Ernesto GUCCIONE 
                       
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  Ernesto GUCCIONE  
  Lab Location: #3-06

email:
eguccione@imcb.a-star.edu.sg
tel:65869844
 
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  Key Publications  
 


Adam Burton, Julius Muller, Shengjiang Tu, Pablo Padilla-Longoria, Ernesto Guccione, Maria-Elena Torres-Padilla.
Single-Cell Profiling of Epigenetic Modifiers Identifies PRDM14 as an Inducer of Cell Fate in the Mammalian Embryo
Cell Reports 2013 Oct 31. [Epub ahead of print]

Marco Bezzi, Shun Xie Teo, Julius Muller, Wei Chuen Mok, Sanjeeb Kumar Sahu, Leah A. Vardy, Zahid Q. Bonday and Ernesto Guccione
Regulation of constitutive and alternative splicing by PRMT5 reveals a role for Mdm4 pre-mRNA in sensing defects in the spliceosomal machinery
Genes and Development 2013 Sep 1.;27(17):1903-16. doi: 10.1101/gad.219899.113.

Tsai WW, Niessen S, Goebel N, Yates JR 3rd, Guccione E, Montminy M.
PRMT5 modulates the metabolic response to fasting signals.
Proc Natl Acad Sci U S A. 2013 May 28;110(22):8870-5. doi: 10.1073/pnas.1304602110. Epub 2013 May 13.PMID: 23671120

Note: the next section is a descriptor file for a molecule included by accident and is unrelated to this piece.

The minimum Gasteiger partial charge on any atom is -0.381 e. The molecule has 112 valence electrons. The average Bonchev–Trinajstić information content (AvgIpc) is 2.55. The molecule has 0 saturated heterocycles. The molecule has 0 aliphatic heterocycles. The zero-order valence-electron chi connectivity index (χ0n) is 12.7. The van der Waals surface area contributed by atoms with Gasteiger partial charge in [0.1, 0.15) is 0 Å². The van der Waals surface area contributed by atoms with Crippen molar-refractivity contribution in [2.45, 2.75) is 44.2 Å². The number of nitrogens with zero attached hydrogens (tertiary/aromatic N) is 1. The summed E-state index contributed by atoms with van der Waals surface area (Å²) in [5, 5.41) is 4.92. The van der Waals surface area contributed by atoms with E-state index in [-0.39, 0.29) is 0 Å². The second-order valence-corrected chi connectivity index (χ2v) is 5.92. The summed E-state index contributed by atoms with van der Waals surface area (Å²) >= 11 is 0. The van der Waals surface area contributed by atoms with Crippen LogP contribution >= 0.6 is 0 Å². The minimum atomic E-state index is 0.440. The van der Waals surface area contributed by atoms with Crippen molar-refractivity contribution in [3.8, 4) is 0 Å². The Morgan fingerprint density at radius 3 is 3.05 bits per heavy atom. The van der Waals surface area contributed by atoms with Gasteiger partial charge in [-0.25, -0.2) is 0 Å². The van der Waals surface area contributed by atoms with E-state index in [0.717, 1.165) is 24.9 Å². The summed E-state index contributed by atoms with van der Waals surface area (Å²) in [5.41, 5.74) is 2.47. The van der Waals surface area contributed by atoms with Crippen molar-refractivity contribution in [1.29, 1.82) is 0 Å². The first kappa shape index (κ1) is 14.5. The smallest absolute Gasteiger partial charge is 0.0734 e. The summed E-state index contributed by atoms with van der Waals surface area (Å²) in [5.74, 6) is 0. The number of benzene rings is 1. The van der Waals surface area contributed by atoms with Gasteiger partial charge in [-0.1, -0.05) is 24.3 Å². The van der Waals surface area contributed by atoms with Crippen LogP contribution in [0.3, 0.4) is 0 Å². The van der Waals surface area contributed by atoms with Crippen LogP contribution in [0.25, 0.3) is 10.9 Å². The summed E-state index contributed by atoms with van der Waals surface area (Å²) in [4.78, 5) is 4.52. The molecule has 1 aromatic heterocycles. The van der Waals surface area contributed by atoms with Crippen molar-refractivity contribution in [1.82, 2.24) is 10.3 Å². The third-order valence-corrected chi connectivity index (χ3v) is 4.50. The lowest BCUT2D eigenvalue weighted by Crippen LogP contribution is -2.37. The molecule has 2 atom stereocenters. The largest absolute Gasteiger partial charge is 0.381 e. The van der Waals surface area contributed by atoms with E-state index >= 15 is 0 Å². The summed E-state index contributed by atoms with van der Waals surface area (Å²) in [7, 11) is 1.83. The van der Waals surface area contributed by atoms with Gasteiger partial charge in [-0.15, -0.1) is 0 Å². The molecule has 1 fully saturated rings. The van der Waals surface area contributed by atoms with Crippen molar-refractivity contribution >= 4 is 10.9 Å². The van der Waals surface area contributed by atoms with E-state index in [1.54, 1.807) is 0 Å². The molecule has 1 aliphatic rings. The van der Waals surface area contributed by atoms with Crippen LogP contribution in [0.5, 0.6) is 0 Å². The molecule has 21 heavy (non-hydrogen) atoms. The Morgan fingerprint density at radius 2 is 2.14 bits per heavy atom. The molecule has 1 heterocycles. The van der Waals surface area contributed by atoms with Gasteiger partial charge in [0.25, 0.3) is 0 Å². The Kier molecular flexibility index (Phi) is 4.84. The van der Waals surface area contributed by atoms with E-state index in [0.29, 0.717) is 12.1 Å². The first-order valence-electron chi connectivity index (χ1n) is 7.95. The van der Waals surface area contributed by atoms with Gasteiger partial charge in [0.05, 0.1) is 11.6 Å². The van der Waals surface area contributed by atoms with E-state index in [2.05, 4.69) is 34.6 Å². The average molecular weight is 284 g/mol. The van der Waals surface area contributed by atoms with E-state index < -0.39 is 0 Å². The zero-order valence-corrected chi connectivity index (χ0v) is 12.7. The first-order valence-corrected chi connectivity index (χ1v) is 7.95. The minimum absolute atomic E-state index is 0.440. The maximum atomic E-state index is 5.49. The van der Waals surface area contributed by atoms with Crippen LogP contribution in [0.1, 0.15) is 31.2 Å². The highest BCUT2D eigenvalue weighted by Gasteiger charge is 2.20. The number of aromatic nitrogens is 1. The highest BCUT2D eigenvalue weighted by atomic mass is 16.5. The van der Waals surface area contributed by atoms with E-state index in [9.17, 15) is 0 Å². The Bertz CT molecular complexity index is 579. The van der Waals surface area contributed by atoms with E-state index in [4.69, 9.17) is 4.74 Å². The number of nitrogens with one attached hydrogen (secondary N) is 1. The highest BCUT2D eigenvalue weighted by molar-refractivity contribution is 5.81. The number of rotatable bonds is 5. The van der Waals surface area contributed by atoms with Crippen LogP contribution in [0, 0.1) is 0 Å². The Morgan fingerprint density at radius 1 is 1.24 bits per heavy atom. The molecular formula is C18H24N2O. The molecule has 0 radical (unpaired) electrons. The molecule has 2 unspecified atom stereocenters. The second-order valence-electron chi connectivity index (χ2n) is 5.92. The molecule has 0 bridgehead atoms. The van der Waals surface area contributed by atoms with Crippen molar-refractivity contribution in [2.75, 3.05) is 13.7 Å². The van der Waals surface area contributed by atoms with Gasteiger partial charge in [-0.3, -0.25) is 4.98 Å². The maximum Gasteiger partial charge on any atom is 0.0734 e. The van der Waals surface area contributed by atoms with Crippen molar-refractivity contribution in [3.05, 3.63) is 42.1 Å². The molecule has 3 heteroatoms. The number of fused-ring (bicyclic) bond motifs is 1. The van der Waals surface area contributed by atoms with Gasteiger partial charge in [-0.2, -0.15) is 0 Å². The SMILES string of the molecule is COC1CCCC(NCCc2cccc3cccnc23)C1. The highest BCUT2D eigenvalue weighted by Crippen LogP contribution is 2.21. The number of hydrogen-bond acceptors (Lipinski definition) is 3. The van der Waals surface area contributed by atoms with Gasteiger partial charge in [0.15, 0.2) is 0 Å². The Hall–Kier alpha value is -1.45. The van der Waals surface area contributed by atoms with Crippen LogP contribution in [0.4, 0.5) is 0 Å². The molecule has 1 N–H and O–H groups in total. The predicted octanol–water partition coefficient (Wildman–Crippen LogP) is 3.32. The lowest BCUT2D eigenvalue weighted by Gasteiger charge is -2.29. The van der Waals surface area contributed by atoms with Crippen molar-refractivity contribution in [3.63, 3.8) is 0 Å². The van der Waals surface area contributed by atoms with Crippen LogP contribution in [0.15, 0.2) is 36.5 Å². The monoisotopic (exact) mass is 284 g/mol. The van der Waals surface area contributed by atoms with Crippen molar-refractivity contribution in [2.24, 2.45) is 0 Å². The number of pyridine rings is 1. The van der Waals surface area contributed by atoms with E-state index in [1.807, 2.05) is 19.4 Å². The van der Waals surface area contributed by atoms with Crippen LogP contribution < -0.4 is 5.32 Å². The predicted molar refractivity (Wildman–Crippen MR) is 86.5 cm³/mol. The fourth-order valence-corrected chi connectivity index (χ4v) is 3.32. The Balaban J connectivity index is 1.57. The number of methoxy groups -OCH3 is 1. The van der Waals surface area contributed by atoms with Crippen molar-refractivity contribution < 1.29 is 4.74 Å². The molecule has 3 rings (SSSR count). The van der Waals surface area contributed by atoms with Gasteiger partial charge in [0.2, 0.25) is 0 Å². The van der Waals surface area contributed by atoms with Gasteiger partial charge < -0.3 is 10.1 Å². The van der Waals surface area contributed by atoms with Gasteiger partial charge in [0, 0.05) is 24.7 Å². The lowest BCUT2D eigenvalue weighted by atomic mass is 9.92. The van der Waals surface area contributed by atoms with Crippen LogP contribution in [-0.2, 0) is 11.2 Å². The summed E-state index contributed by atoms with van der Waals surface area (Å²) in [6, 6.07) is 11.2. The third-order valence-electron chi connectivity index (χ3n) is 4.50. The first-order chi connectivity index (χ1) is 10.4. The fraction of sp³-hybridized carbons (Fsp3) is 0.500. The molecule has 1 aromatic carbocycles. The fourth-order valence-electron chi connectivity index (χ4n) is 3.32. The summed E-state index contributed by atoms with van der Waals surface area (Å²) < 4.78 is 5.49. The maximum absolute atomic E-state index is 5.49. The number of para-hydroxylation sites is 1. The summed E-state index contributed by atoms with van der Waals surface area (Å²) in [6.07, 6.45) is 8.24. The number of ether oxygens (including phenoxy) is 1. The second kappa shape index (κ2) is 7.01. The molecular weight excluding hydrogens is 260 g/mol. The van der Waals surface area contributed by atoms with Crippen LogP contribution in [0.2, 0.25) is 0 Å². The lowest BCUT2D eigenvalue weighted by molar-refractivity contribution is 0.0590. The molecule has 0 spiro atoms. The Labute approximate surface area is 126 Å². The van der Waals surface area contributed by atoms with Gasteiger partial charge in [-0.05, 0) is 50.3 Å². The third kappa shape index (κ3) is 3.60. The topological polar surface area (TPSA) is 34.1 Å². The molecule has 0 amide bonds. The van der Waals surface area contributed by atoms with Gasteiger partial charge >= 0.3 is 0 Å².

Sebastián C, Zwaans BM, Silberman DM, Gymrek M, Goren A, Zhong L, Ram O, Truelove J, Guimaraes AR, Toiber D, Cosentino C, Greenson JK, MacDonald AI, McGlynn L, Maxwell F, Edwards J, Giacosa S, Guccione E, Weissleder R, Bernstein BE, Regev A, Shiels PG, Lombard DB, Mostoslavsky R.
The histone deacetylase SIRT6 is a tumor suppressor that controls cancer metabolism.
Cell. 2012 Dec 7;151(6):1185-99.
doi: 10.1016/j.cell.2012.10.047.
PMID:23217706

Phalke S, Mzoughi S, Bezzi M, Jennifer N, Mok WC, Low DH, Thike AA, Kuznetsov VA, Tan PH, Voorhoeve PM, Guccione E.
p53-Independent regulation of p21Waf1/Cip1 expression and senescence by PRMT6.
Nucleic Acids Res. 2012 Oct;40(19):9534-42. doi: 10.1093/nar/gks858. Epub 2012 Sep 16.PMID:22987071

Kumpf S, Mihlan M, Goginashvili A, Grandl G, Gehart H, Godel
A, Schmidt J, Müller J, Bezzi M, Ittner A, Guccione E, Wolfrum C, Ricci R.
Hairless promotes PPARγ expression and is required for white adipogenesis.
EMBO Rep. 2012 Nov 6;13(11):1012-20. doi: 10.1038/embor.2012.133. Epub 2012 Sep 11.
PMID:22964757
          
Migliori V, Mapelli M, Guccione E.
On WD40 proteins: propelling our knowledge of transcriptional control?
Epigenetics. 2012 Aug;7(8):815-22. doi: 10.4161/epi.21140. Epub 2012 Jul 19. Review